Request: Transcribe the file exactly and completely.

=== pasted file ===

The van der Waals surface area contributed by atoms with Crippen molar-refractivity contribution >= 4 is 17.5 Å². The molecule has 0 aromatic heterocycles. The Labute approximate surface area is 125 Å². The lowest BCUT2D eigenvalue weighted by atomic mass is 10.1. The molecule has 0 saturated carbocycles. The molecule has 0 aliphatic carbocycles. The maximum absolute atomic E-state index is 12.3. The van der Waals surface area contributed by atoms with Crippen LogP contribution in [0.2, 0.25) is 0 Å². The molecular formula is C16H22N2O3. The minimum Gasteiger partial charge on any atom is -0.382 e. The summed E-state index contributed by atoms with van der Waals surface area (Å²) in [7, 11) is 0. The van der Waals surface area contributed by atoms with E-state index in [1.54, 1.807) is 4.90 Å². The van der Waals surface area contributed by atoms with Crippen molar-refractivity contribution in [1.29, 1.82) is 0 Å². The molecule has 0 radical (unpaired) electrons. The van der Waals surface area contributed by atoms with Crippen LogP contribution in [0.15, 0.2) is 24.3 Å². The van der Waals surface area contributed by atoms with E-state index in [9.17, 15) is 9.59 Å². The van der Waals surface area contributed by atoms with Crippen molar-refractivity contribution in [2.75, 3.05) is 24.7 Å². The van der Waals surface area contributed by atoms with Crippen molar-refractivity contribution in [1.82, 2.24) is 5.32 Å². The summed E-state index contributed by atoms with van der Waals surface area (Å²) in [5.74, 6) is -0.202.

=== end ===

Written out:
The van der Waals surface area contributed by atoms with Crippen molar-refractivity contribution >= 4 is 17.5 Å². The molecule has 0 aromatic heterocycles. The Labute approximate surface area is 125 Å². The lowest BCUT2D eigenvalue weighted by atomic mass is 10.1. The molecule has 0 saturated carbocycles. The molecule has 0 aliphatic carbocycles. The maximum absolute atomic E-state index is 12.3. The van der Waals surface area contributed by atoms with Crippen LogP contribution in [0.2, 0.25) is 0 Å². The molecular formula is C16H22N2O3. The minimum Gasteiger partial charge on any atom is -0.382 e. The summed E-state index contributed by atoms with van der Waals surface area (Å²) in [7, 11) is 0. The van der Waals surface area contributed by atoms with E-state index in [1.54, 1.807) is 4.90 Å². The van der Waals surface area contributed by atoms with Crippen molar-refractivity contribution in [1.29, 1.82) is 0 Å². The molecule has 0 radical (unpaired) electrons. The van der Waals surface area contributed by atoms with Crippen LogP contribution in [0.15, 0.2) is 24.3 Å². The van der Waals surface area contributed by atoms with E-state index in [9.17, 15) is 9.59 Å². The van der Waals surface area contributed by atoms with Crippen molar-refractivity contribution in [2.75, 3.05) is 24.7 Å². The van der Waals surface area contributed by atoms with Crippen molar-refractivity contribution in [1.82, 2.24) is 5.32 Å². The summed E-state index contributed by atoms with van der Waals surface area (Å²) in [5.74, 6) is -0.202.